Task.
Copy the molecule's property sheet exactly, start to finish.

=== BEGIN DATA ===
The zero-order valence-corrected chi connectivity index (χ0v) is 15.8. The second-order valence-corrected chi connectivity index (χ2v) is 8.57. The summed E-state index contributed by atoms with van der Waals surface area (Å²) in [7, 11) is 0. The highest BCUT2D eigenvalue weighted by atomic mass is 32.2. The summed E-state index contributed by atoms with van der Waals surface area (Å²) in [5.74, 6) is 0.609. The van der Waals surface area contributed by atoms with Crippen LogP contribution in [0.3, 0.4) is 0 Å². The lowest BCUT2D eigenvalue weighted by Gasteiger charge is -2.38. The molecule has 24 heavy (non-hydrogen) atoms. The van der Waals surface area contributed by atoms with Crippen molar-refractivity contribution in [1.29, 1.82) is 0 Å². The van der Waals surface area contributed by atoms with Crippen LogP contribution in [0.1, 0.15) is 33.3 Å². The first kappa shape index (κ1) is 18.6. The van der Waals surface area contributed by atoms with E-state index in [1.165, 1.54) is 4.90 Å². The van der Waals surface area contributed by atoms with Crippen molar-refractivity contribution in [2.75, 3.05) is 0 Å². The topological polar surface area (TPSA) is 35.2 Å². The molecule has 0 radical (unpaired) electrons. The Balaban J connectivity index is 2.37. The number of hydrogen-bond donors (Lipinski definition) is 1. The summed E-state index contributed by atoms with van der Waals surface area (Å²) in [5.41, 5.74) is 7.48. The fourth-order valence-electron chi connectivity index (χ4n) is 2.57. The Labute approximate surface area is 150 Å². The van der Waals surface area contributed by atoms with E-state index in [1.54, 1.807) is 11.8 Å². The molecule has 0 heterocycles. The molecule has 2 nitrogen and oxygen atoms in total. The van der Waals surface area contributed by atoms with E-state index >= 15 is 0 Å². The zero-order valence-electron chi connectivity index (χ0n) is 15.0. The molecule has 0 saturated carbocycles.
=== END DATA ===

The zero-order valence-corrected chi connectivity index (χ0v) is 15.8. The second-order valence-corrected chi connectivity index (χ2v) is 8.57. The summed E-state index contributed by atoms with van der Waals surface area (Å²) in [7, 11) is 0. The highest BCUT2D eigenvalue weighted by atomic mass is 32.2. The summed E-state index contributed by atoms with van der Waals surface area (Å²) in [5.74, 6) is 0.609. The van der Waals surface area contributed by atoms with Crippen LogP contribution in [0.3, 0.4) is 0 Å². The lowest BCUT2D eigenvalue weighted by Gasteiger charge is -2.38. The molecule has 24 heavy (non-hydrogen) atoms. The van der Waals surface area contributed by atoms with Crippen molar-refractivity contribution in [1.29, 1.82) is 0 Å². The van der Waals surface area contributed by atoms with Crippen LogP contribution in [0.1, 0.15) is 33.3 Å². The first kappa shape index (κ1) is 18.6. The van der Waals surface area contributed by atoms with E-state index in [1.165, 1.54) is 4.90 Å². The van der Waals surface area contributed by atoms with Crippen molar-refractivity contribution in [2.75, 3.05) is 0 Å². The topological polar surface area (TPSA) is 35.2 Å². The molecule has 0 radical (unpaired) electrons. The Balaban J connectivity index is 2.37. The number of hydrogen-bond donors (Lipinski definition) is 1. The summed E-state index contributed by atoms with van der Waals surface area (Å²) in [5.41, 5.74) is 7.48. The fourth-order valence-electron chi connectivity index (χ4n) is 2.57. The Labute approximate surface area is 150 Å². The van der Waals surface area contributed by atoms with E-state index in [1.54, 1.807) is 11.8 Å². The molecule has 0 heterocycles. The molecule has 2 nitrogen and oxygen atoms in total. The van der Waals surface area contributed by atoms with E-state index >= 15 is 0 Å². The zero-order valence-electron chi connectivity index (χ0n) is 15.0. The molecule has 0 saturated carbocycles.